Three of the pieces are a lot more direct in their assault on received ideas of ethics. Lisa Carrie Goldberg’s “Structuring Somnolence” is a “sleep science” project, a pun on the medical term “sleep architecture”, where the body of a sleeping audience member is manipulated until it is transliterated into an architectural structure. It’s a wilfully perverse (and wilfully pointless) exercise, which, they point out, is “not attempting to solve a problem; there are no health benefits to an experiment of this sort”; instead, sleep is to be disturbed for purely aesthetic, even private reasons. Meanwhile, Andre Brodyk’s “Proto-Animate” entails petri dishes where the tissue has been shaped into faces placed on the desks of a reconstructed classroom, where DNA code is scrawled in chalk all over four blackboard “walls” – this environment, with its graffiti etched into the wooden desks, is matched to the “inanimate genetic material” because the matter in the dishes is “derived from the APOE gene, associated with human Alzheimers”. Like a lot of these assemblages, its efforts to disturb are entirely psychological, even literary – cells that kill memories placed in a space that deliberately elicits memories.Oron Catts and Ionat Zurr – 'Semi-Living Worry Dolls'. A modern version of the legendary ‘Guatemalan Worry Dolls in the artificial womb’. Constructed out of degradable polymer on which human cells grow, eventually replacing the polymer completely
Oron Catts and Ionat Zurr – 'Semi-Living Worry Dolls': A modern version of the legendary ‘Guatemalan Worry Dolls in the artificial womb’. Constructed out of degradable polymer on which human cells grow, eventually replacing the polymer completely

Biotechnology here is something akin to magic, an indeterminate, baffling thing which is used as some sort of icon or talisman. Catts and Zurr’s “Semi-Living Worry Dolls” take that idea and runs with it. Based on the “worry dolls” of Guatemala, little toys to tell your troubles to, they’re doll-shaped strips of engineered tissue, using techniques borrowed from human organ replacement. They describe the dolls as “a device to tap into anxieties” – a little microphone records the problems you tell to the dolls, and they claim to have had “200,000 worries collected” since the dolls were first created in 2000. They’ve been told all manner of intimate things, according to the artists, although they note that “Ireland is at a time when it has quite a few interesting worries”, hoping that those caught up in the still ongoing financial crash might have something to say to these creatures. It’s maybe the only time that any political implications are explicitly acknowledged in the show.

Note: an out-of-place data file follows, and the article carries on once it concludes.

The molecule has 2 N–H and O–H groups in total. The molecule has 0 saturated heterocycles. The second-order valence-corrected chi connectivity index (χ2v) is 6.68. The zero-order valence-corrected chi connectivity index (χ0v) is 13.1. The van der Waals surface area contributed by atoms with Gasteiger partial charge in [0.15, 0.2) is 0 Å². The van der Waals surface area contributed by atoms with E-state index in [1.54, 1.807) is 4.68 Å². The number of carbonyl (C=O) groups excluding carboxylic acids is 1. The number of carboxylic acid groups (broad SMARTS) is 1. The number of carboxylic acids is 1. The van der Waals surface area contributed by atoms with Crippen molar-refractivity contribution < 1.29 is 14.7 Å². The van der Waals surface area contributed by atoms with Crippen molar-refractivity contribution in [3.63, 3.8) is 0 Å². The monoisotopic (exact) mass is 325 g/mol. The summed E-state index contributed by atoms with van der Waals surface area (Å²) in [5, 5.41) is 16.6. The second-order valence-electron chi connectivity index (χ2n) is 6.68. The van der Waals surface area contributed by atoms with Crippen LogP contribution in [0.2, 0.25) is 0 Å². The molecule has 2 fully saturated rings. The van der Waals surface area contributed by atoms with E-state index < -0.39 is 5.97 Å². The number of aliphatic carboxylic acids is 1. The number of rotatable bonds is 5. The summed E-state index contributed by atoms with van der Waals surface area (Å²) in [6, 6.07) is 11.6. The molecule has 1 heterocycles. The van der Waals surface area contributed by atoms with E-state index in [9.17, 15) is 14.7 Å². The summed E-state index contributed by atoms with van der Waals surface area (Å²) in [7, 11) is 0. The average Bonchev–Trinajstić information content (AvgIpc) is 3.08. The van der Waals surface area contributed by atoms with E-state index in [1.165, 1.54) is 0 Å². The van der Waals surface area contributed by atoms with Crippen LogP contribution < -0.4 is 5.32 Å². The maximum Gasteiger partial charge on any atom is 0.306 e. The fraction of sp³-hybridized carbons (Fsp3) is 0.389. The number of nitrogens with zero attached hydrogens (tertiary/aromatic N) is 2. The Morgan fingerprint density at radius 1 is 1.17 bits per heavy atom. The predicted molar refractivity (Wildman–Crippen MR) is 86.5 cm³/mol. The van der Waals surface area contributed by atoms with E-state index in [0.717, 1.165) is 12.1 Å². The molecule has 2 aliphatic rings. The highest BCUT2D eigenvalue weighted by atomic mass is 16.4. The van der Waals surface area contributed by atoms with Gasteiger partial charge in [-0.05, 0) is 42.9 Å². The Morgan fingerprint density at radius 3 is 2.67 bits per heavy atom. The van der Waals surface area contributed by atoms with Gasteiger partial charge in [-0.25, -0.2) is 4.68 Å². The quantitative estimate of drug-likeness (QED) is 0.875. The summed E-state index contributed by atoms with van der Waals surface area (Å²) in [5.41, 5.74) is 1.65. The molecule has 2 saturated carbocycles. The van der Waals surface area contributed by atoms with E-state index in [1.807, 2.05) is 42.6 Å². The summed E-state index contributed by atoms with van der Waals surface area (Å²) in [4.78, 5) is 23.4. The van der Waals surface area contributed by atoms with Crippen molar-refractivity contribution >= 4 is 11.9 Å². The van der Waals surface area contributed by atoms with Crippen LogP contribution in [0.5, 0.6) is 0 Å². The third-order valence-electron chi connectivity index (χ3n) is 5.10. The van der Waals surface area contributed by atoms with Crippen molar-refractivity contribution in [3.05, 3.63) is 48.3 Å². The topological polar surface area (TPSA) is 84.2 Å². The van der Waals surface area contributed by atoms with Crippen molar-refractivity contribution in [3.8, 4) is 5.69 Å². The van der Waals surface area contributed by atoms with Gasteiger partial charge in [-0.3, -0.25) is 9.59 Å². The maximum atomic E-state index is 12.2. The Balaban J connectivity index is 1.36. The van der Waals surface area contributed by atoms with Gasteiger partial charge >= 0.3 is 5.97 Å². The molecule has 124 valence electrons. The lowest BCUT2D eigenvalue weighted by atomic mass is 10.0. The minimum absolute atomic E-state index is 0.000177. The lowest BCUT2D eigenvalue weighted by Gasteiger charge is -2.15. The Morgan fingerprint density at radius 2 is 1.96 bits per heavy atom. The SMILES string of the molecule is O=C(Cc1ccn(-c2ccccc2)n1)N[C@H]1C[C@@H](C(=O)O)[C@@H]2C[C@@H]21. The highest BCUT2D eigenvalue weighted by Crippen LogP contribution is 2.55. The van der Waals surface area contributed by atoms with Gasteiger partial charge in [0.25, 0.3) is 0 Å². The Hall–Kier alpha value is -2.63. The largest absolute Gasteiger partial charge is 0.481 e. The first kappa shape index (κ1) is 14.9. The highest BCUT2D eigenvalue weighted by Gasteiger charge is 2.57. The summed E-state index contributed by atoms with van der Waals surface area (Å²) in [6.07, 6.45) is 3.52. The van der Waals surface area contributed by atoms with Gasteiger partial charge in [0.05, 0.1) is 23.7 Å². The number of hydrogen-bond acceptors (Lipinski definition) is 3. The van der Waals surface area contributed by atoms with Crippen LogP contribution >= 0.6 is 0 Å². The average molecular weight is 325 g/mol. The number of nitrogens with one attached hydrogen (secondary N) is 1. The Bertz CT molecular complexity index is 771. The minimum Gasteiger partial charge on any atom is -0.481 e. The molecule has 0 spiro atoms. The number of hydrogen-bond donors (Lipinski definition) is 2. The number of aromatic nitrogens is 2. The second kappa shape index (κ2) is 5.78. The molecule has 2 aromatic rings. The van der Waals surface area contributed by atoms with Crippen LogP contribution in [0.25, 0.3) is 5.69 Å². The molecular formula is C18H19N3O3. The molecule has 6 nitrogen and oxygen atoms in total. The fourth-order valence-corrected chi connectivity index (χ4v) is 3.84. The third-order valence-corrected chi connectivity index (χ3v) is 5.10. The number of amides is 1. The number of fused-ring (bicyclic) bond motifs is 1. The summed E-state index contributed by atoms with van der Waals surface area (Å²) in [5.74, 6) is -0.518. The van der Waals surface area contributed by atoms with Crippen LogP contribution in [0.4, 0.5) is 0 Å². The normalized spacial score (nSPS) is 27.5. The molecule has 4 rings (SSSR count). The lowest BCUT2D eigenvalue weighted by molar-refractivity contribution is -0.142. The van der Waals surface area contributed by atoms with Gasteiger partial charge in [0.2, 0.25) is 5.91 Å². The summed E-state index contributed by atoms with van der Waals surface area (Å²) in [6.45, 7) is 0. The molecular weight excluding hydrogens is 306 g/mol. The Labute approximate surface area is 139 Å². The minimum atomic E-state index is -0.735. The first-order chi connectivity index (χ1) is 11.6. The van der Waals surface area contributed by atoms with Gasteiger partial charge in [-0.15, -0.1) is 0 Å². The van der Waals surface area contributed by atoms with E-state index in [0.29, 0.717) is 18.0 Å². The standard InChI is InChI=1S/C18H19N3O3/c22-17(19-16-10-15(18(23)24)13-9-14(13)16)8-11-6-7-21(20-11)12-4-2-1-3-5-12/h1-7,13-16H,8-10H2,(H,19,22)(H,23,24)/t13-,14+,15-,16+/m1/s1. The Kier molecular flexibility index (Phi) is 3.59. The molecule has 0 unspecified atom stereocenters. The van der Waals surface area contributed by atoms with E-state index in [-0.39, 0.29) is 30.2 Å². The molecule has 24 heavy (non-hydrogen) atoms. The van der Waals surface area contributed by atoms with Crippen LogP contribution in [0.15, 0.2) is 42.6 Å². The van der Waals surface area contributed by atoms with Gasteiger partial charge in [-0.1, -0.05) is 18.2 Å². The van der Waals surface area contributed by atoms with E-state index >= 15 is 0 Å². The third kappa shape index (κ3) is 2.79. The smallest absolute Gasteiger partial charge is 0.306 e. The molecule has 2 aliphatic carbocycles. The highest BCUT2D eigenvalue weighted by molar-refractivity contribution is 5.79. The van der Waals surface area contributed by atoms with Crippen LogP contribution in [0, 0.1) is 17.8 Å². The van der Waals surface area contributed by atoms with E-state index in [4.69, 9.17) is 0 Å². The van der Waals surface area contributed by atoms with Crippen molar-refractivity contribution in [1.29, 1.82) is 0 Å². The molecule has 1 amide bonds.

Catts and Zurr cite a 1927 short story by the evolutionary biologist, eugenicist, humanist (and brother of Aldous) Julian Huxley called “The Tissue Culture King”, as a way of explaining what they do. In this HG Wellsian tale, a biologist is taken prisoner by the “king” of an African village, and in order to save himself, he uses his technologies as magic, mysticism – as a form of religion, in terms strikingly redolent of SymbioticA’s work. With a petri dish and a microscope, he explains to the “natives” that “the blood was composed of little people of various sorts, each with their own lives, and that to spy upon them thus gave us new powers over them. The elders were more or less impressed. At any rate the sight of these thousands of corpuscles where they could see nothing before made them think, made them realize that the white man had power which might make him a desirable servant.”

This is what Visceral is really about – the contention that our interpretations, desires and fears are all too able to run ahead of our ability to comprehend the multiplying complexities of biological science. Huxley’s story charts how easily the seemingly baffling biotechnologies can be given non-scientific “meanings”, even religious ones. “He next applied himself diligently to a study of their religion and found that it was built round various main motifs. Of these, the central one was the belief in the divinity and tremendous importance of the Priest-King. The second was a form of ancestor-worship. The third was an animal cult, in particular of the more grotesque species of the African fauna. The fourth was sex, con variazioni. (He) reflected on these facts. Tissue culture; experimental embryology; endocrine treatment; artificial parthenogenesis. He laughed and said to himself: ‘Well, at least I can try, and it ought to be amusing.’” He calls his church/laboratory the “Institute of Religious Tissue Culture”.

SymbioticA are planning a big funeral at the end of the exhibition as the tissue is destroyed; last rites to be watched by those who are unclear whether what is being laid to rest even counts as “life”. Visceral uses the material of our astonishing power over matter, but as a means to show how ill-equipped we are to understand it; it’s fundamentally sceptical, even fatalistic, about human potential. It’s science as art, but also art as nihilism.